The universe of my swimming pool

Swimming girl [title unknown] by Eric Zener, via Pinterest.

Swimming girl [title unknown] by Eric Zener, via Pinterest.

It’s Monday and I’ve chosen to begin my week with a spot in the pool.

I’ve talked about how I swim every time the noise of my thoughts gets a little too deafening (here and here). The buzzing never completely quietens—there is never a minute of absolute silence—but what the water seems to do is numb me to it. Little by little, stroke by stroke, breath by breath, I recognize my longstanding battle with anxiety for what it is, and my prayers go from, “Lord, what the hell is happening? I want answers!” to “Just enough courage for today, Lord, and some leftover for tomorrow.”

What worries me? And are all my fears founded? My family and closest friends would probably say no, given my overwrought nature and hypochondriac tendencies, but we all know bad stuff happens to all, anxiety or no. The only difference is our coping mechanism; in my case, lack thereof.

Nothing feeds my overactive imagination like uncertainty—that murky space we all wade in before deciding if we want to find out if our worst case scenarios will play out, or if by pursuing a definitive answer, we’d buy some peace of mind—until the next maybe-crisis comes along.

Is there anything in life that’s certain, except that nothing is? And don’t we all struggle with that thought that lurks at the back of our minds—the one that goes, “It’s probably nothing, but what if it turns out to be something?” As we age, the many probably-nothing-but-maybe-somethings can only increase, but at no point will we ever know with any certainty when ignorance is bliss and when a little knowledge becomes a dangerous thing.

For me, the hardest part is managing my overarching need to know the status of and solution to everything happening to me, which proves to be an exercise in futility each and every time. Yet I can’t help myself. I desperately want to know what’s going on, but I am paralyzed with fear that it’s not the answer I hope for. I cannot begin to describe how much I dread the state of vulnerability, mostly due to its unique ability to stir up fear in my heart. To be governed by fear is a life sentence to an unfathomably miserable existence, and I wish that on nobody, least of all myself.

It’s a windy morning and the pool is unusually cold. As my head bobs above and underwater, I observe how different things look when separated by a mere surface. Coming up for air, I see swaying palm trees and empty lounge chairs; my neighbors are at work or inside their homes, domestic helpers are hanging the laundry or walking the dogs, and the maintenance staff are cutting grass or planting new hedges. But as I dip my head back in, there is only blue water and square tiles.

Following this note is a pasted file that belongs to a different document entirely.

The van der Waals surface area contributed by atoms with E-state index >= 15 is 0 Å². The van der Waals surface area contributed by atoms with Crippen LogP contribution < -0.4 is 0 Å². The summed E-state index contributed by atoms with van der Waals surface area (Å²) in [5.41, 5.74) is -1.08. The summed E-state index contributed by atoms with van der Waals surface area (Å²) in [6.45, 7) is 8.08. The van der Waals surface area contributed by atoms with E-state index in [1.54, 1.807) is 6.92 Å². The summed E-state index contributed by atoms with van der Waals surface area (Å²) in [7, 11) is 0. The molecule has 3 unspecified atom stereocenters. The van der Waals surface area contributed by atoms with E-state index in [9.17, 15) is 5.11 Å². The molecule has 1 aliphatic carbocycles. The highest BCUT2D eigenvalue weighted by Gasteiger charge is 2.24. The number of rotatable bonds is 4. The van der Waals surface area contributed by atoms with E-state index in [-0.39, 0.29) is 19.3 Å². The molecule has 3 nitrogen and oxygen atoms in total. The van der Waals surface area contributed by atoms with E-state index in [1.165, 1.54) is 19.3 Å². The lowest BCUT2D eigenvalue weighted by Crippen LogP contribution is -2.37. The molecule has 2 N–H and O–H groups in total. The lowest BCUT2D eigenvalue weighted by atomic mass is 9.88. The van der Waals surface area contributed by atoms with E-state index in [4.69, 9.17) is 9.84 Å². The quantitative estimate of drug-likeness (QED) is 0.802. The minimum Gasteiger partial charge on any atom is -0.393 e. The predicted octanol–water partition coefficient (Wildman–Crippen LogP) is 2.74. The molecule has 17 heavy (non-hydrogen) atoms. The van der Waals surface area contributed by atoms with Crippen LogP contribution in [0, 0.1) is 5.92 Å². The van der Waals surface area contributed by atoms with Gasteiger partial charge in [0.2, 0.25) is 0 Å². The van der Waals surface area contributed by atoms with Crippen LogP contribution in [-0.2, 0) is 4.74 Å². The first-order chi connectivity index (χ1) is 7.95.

Pulling and gliding away in my solitary universe of water, I wonder if the seemingly disparate worlds above and beneath the surface are all that different. In or out of the pool, aren’t we all going through the motions and numbing ourselves with a daily routine to avoid having to think about how to answer the myriad probably-nothing-but-maybe-something questions that would flood our consciousness the second we stopped to be alone with our thoughts? Don’t we all do laps back and forth in our little lagoons of life, thinking we’re getting somewhere but really just bobbing between the respective realities above and underwater? Sometimes it’s bustling with life and activity, and other times, it’s just colder, blue-er and calmer.

It’s been 25 minutes and I decide that’s all the time I need for the day/week/however long until my next swim. I climb out and hurriedly pull on my bathrobe, shivering slightly from the drafty morning air. But as I remove my hair-tie to towel my hair dry, it slips from my grip and splashes back into the pool with a tiny ripple. I watch it sink to the bottom, wondering for a moment if I want to venture back in and retrieve it, but something catches my eye. The reflection of the sky and the feathery white clouds overhead.

In the end, I wade back in to grab my hair-tie, but this little ‘interruption’ has caused a thought to form at the back of my mind. There’s the world underwater, and the one immediately above, but there’s also the surface—and maybe that deserves more attention than we pay it.

Perhaps the water surface is holding up a mirror to life. Today’s gusty winds have allowed me to see in the pool’s reflection fragmented and faceted slivers of the sky. Its appearance is rippled and somewhat unclear, but by God, isn’t it beautiful?

SWF Afterthoughts: I fell, and then I flew

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Once upon a time, there was a girl who went to bed and had the same dream every single night. In it, she sat on a swing in the sky. She had no idea what held the swing aloft, nor what lay beneath her feet and the layers of fluffy white cloud that stood between her and the great unknown. With each swing, she felt an increasing urge to let go of the ropes and take the plunge to find out. But each time her fingers loosened their grip, fear would seize her. What if the world under the clouds was a terrible place, and she could never return to the sky? She’d be ‘safe’ as long as she held on, she reckoned, albeit forever wondering.

One day as she sat swinging and wondering about the world beneath the clouds, she heard a creaking sound. The seat of her swing was giving way and its rope handles were unraveling. Before she knew it, she was diving headfirst into the clouds, and about to find out, once and for all, about that place she’d longed to but never dared visit. The fall was terrifying, and she feared the extreme pain she’d feel from a hard—possibly deadly—landing. All the way down, she kept her eyes tightly shut.